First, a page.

The other lesson I seem not to learn is to relax the detail a bit.  I found as time when on, instead of painting looser I actually tightened up.  Look at the ravens as an example.  I had a good working philosophy,  Get the eyes and facial features right and the rest of the painting will take care of itself.  This is really true and important. Only I found that often I could not just go with it, resulting in a number of these paintings taking longer than I hoped.

Some were pure joy to paint, "Stymied" for example.  I loved painting that pig.  I loved painting my grandson (portraits are nerve wracking).  I loved painting the shore birds.  Heck I loved painting them all. 

Thank you all for following along with me.  

I really appreciate your encouragement and support.

    

Winters Light Shines Through

I have to admit this was an ambitious painting.  I think I may have a thing about straight lines and me not really know what to do with them.  I always thought I have a steady hand and a good eye... but am not thinking my astigmatism may not know how to deal with them.  Seeing this finished painting sure brings a smile to my face.

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The thing is I often have more ambition than brains.  

Just as I finished signing this one I ran upstairs with my camera and took a series of photos of the same window with the green of the grape vines showing through.  I have to admit it looks kind of sharp.  And it looks cool in the spring with the pink apple blossoms too. Wonder how it will look with the fall foliage? I am unsure that I need to paint it in all the seasons.  

The other thing i, I wanted it to be somewhat painterly.  I drew it out as I went - except for the outside graphic shapes - which sort of line up with the actual window (a little bit of artistic licence here).  I know you know that I am very much a precise painter so just based on that I may feel the need for a do over in another season.  

Helpful Hint:

I test drove some of my new Danial Smith Prima Tec pigments on this

Mostly I love them.  I always recommend to people to test what you are about to do on a sample piece of paper.  It is important that it be the same type of paper as the paint will behave differently on different weights and textures.  A lot of these pigments are staining.  You cannot lift them.   When you add certain colours after, such as anything remotely yellow you get a grey mess that you cannot redefine the shapes without a lot of effort and a few choice words!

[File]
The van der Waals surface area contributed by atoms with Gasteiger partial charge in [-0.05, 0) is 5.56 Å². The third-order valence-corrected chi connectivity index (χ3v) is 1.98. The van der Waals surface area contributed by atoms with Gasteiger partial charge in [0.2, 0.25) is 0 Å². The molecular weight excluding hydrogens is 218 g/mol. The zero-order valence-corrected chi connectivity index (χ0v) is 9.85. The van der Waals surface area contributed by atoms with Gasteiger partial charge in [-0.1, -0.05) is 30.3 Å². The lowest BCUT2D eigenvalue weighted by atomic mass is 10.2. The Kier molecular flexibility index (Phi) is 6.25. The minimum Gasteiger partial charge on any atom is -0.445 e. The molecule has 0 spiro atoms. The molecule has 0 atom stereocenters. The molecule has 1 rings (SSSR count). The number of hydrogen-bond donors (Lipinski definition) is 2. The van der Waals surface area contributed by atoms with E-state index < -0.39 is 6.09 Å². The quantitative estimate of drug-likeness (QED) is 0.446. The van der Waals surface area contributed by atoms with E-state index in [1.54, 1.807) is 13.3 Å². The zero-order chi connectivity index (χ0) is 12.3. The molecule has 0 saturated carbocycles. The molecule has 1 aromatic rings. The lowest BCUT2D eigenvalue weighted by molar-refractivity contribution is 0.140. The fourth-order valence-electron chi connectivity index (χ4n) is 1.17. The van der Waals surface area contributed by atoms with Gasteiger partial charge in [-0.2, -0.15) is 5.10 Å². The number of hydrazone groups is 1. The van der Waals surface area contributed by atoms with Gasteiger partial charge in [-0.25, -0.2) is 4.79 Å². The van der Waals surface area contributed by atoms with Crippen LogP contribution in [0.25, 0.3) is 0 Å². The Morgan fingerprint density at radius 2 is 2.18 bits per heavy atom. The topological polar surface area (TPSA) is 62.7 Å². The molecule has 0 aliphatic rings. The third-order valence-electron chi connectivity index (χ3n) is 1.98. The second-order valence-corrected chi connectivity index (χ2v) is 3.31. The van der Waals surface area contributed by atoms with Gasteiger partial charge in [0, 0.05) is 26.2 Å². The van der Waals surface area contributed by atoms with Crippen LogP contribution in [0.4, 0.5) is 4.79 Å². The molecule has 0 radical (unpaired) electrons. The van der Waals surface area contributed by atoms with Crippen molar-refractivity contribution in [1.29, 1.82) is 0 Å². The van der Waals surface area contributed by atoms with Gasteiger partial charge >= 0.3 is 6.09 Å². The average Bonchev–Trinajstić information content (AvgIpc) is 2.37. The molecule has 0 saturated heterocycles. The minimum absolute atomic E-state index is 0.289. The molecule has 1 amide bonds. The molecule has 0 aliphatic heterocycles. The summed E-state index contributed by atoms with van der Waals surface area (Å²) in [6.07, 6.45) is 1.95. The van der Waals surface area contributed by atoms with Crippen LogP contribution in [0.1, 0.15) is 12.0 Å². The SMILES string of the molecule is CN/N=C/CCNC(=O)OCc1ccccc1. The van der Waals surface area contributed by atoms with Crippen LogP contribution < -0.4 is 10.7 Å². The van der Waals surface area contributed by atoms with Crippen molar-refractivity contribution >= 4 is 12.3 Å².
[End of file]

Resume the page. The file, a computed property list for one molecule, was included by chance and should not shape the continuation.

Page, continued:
At the end of the day these pigments were the right approach.  The little bit of granulation helped to simulate the texture of the glass.

Inspitation

Inspired by a glass panel by Ingo and Julie Doetsch, Raven Glass Studio from Fredericton NB

 

 

WIP Winters Light Through the Glass

We have a wonderful hanging stained glass window that was given to us 

Over the years we (really me) watch with fascination of how the right changes with each season.  Winter is particularly beautiful with the deep colour of the sky and the reflections of the snow.  You can see the effect of winters light through the glass!

I have taken oh so many photos of the stained glass

Knowing eventually I would be going to paint it.  The invitation to participate in “Stained Glass revisited” coming up in September provided just that opportunity. This was interesting. I always saw this painting as a thick acrylic work.  That was, until I tried to get started and now with a close deadline.

I started to work out the details and realized that the shape of the canvasses I have on hand were the wrong proportion.  Too square a shape meaning that I would have had to paint more background.  And that really would not work.  My artistic eye would not let me proceed and the fact that I do not have time for a redo!

I pondered what to do. 

I really wanted to get started and could not afford the time of shipping in another canvas.  Then it hit me.  Rather embarrassing really.  Watercolour.  Duh!  I could cut the paper into whatever shape I needed!  Oh my.  Sometimes I baffle me.

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Then I got real excited. 

On a recent trip to Arizona to the Plein Air Convention and Expo (PACE), I purchased a few tubes of Daniel Smith’s Prima Tek paints. And now I have a really exciting painting to play with them.  And I am loving them!

The glass represented in this painting has texture and is not smooth all over.  These granulating paints are working beautifully to help me simulate the glass. Some of the colours are luscious (not there is a word you do not get to use everyday). 

Lessons Learned

You have to be really cautious when you mix the Prima Tek  colours with regular waterolours.  They can get muddy fast

I highly recommend you paint an under wash first rather than mixing the colours together.  Now when I mixed two Prima Tek colours together, they worked fine.  But the wash had to be under not over these paints